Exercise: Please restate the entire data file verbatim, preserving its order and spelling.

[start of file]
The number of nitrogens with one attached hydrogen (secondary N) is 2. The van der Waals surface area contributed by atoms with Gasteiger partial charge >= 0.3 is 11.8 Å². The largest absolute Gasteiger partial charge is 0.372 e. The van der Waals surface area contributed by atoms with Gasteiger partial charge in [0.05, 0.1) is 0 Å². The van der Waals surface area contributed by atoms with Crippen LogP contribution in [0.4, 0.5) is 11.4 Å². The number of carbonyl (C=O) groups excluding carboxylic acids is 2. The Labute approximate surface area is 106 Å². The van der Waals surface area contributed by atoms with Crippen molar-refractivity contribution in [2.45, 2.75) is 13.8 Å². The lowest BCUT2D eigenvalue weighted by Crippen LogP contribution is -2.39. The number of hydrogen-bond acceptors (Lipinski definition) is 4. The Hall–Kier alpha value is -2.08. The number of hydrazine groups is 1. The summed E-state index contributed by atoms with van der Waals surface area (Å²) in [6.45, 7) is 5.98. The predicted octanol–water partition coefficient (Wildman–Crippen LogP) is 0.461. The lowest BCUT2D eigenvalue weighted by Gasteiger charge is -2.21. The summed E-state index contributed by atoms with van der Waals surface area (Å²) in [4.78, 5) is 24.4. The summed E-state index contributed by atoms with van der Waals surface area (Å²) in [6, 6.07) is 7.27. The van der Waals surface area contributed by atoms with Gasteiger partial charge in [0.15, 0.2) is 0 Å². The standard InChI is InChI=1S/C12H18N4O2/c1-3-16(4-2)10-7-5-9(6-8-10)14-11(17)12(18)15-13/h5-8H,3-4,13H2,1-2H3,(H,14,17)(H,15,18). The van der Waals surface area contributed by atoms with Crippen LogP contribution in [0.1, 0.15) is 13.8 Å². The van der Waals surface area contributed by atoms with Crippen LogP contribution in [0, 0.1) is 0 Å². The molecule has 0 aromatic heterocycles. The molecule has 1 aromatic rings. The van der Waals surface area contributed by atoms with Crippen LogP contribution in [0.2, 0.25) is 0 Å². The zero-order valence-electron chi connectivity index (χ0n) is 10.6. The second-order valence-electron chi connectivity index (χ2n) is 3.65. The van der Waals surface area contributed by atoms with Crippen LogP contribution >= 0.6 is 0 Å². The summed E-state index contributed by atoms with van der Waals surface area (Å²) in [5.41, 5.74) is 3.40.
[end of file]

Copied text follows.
The number of nitrogens with one attached hydrogen (secondary N) is 2. The van der Waals surface area contributed by atoms with Gasteiger partial charge >= 0.3 is 11.8 Å². The largest absolute Gasteiger partial charge is 0.372 e. The van der Waals surface area contributed by atoms with Gasteiger partial charge in [0.05, 0.1) is 0 Å². The van der Waals surface area contributed by atoms with Crippen LogP contribution in [0.4, 0.5) is 11.4 Å². The number of carbonyl (C=O) groups excluding carboxylic acids is 2. The Labute approximate surface area is 106 Å². The van der Waals surface area contributed by atoms with Crippen molar-refractivity contribution in [2.45, 2.75) is 13.8 Å². The lowest BCUT2D eigenvalue weighted by Crippen LogP contribution is -2.39. The number of hydrogen-bond acceptors (Lipinski definition) is 4. The Hall–Kier alpha value is -2.08. The number of hydrazine groups is 1. The summed E-state index contributed by atoms with van der Waals surface area (Å²) in [6.45, 7) is 5.98. The predicted octanol–water partition coefficient (Wildman–Crippen LogP) is 0.461. The lowest BCUT2D eigenvalue weighted by Gasteiger charge is -2.21. The summed E-state index contributed by atoms with van der Waals surface area (Å²) in [4.78, 5) is 24.4. The summed E-state index contributed by atoms with van der Waals surface area (Å²) in [6, 6.07) is 7.27. The van der Waals surface area contributed by atoms with Gasteiger partial charge in [0.15, 0.2) is 0 Å². The standard InChI is InChI=1S/C12H18N4O2/c1-3-16(4-2)10-7-5-9(6-8-10)14-11(17)12(18)15-13/h5-8H,3-4,13H2,1-2H3,(H,14,17)(H,15,18). The van der Waals surface area contributed by atoms with Crippen LogP contribution in [0.1, 0.15) is 13.8 Å². The van der Waals surface area contributed by atoms with Crippen LogP contribution in [0, 0.1) is 0 Å². The molecule has 0 aromatic heterocycles. The molecule has 1 aromatic rings. The van der Waals surface area contributed by atoms with Crippen LogP contribution in [0.2, 0.25) is 0 Å². The zero-order valence-electron chi connectivity index (χ0n) is 10.6. The second-order valence-electron chi connectivity index (χ2n) is 3.65. The van der Waals surface area contributed by atoms with Crippen LogP contribution >= 0.6 is 0 Å². The summed E-state index contributed by atoms with van der Waals surface area (Å²) in [5.41, 5.74) is 3.40.